Glucose can also be synthesised from fats and protein; however, if there is a choice, your body’s cells will prioritise carbs. If the diet is low in carbs, a larger percentage of dietary protein will be used to provide fuel; however, this then means there is less for the growth and repair of body tissues. Thus, carbohydrates have a protein-sparing effect, i.e. when there are both adequate carbs and protein, carbs can be used for fuel and more protein can be used for repairing and growing muscle tissue. This process is particularly important if in a calorie deficit, to maintain as much muscle mass as possible, and also if trying to gain muscle mass too.
Any excess glucose that is not needed or used straight away is then stored as glycogen in our muscles and liver for later use. Stored liver glycogen is then released into the blood to provide energy when needed and to help maintain blood sugar levels between meals. Stored muscle glycogen can only be used by muscle cells, and is used during workouts to provide energy.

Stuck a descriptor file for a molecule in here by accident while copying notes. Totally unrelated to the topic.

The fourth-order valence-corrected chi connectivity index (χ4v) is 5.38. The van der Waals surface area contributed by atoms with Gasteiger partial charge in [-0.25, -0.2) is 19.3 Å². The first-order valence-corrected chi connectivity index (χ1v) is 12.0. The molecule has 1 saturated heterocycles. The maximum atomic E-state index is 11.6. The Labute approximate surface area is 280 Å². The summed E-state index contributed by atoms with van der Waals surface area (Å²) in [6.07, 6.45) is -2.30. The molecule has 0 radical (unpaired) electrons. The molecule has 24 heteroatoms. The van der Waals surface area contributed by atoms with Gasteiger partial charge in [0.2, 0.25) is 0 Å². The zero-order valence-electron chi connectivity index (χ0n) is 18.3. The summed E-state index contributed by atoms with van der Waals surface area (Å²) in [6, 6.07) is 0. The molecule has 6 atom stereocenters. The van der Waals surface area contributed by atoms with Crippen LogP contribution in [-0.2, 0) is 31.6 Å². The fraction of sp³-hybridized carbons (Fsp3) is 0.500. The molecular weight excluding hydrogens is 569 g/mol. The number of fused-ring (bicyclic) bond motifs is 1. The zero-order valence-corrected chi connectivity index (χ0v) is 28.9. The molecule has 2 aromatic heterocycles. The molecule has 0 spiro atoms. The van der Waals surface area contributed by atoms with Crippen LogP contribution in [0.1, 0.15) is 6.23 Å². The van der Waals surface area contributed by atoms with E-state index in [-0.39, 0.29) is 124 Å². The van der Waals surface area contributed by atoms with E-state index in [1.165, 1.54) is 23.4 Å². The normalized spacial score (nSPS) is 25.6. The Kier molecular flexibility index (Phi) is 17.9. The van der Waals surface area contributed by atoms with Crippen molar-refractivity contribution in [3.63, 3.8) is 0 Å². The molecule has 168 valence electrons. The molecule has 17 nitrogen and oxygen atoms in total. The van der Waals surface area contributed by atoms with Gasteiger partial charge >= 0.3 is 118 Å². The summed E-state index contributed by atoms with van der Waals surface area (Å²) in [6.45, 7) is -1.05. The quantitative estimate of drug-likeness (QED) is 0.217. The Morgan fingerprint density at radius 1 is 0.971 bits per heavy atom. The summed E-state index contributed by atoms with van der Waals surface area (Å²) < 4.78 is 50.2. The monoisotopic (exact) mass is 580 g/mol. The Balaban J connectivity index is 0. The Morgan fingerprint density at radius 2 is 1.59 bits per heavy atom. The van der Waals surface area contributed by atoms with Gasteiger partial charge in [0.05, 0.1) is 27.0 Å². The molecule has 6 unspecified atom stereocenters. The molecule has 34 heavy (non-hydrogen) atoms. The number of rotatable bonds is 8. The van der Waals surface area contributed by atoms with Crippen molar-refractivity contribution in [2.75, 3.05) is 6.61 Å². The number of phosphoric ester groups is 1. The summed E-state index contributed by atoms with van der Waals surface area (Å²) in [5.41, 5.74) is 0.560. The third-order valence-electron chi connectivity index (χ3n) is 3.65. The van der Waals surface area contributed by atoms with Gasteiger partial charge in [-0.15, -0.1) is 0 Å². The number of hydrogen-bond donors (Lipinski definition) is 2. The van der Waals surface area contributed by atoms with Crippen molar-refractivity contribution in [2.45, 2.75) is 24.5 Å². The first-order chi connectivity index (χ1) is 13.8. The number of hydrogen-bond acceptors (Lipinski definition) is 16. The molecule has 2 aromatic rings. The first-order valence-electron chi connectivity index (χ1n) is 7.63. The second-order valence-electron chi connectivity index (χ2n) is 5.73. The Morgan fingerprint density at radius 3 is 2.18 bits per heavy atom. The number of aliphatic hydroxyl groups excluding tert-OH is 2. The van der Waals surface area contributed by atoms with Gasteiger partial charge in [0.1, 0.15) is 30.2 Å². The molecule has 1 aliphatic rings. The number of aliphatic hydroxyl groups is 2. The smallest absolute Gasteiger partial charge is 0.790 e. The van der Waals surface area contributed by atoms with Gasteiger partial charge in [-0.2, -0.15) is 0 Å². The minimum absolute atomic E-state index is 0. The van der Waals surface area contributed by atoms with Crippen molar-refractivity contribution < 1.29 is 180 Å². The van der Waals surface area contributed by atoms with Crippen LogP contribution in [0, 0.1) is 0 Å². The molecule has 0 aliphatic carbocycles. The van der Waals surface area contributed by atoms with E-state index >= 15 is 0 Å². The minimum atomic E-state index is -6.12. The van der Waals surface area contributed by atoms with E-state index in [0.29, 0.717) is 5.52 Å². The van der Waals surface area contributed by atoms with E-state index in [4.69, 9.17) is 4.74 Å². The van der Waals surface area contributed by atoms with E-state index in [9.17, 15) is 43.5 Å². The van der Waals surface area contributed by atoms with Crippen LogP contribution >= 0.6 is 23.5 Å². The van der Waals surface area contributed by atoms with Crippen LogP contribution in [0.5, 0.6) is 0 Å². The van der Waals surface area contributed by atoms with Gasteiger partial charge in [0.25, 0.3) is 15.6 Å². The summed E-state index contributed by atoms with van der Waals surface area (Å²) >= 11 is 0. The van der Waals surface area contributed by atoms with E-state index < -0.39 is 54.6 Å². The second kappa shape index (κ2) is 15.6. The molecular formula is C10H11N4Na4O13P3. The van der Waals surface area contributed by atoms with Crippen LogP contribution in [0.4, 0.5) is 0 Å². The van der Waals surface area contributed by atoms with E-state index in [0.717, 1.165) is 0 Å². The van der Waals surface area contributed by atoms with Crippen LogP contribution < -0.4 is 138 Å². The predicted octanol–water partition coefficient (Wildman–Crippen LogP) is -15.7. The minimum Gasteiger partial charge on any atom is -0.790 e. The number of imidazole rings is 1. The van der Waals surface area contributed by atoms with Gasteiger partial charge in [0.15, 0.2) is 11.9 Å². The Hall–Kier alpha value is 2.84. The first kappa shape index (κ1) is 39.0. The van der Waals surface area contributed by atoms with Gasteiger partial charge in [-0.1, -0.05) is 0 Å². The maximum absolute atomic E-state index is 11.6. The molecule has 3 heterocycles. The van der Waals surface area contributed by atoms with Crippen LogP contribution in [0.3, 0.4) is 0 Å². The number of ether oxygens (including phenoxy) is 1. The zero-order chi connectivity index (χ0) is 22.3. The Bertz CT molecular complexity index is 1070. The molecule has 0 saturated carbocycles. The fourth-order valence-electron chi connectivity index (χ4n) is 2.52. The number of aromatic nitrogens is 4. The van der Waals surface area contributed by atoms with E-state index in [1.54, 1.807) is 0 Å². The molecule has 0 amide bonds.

If you have all the required glucose in your body and your glycogen stores are full, your body will then convert any excess carbohydrates into triglycerides, which is stored as fat. Therefore, demonstrating not only the importance of carbohydrates in the diet but also the importance of the quantity of carbohydrates, in relation to training intensity and total activity levels.
One type of carbohydrate, dietary fibre, is not broken down into glucose but instead passes through the body undigested. Both soluble and insoluble fibre, which you’ll find in oats, legumes, fruits and vegetables, promote good digestive health by keeping things moving along nicely, preventing constipation, as well as reducing the risk of developing digestive tract diseases. Fibre is also essential for heart health and controlling blood sugar levels, which, in the long-term, helps reduce the risk of heart disease and type two diabetes.
Sources to include in the diet:
• Wholegrains such as quinoa, brown rice, oats
• Potatoes and sweet potatoes
• Legumes such as lentils, beans and peas
Sources to limit:
• Fried foods
• Supermarket white bread
• Sugary drinks
Proteins are the main building blocks of the body. They are used to make muscles, tendons, organs, enzymes, hormones and neurotransmitters, which all serve essential roles in the body. Therefore, regardless of how much exercise you are doing, protein is vital to function. Protein provides four calories per gram.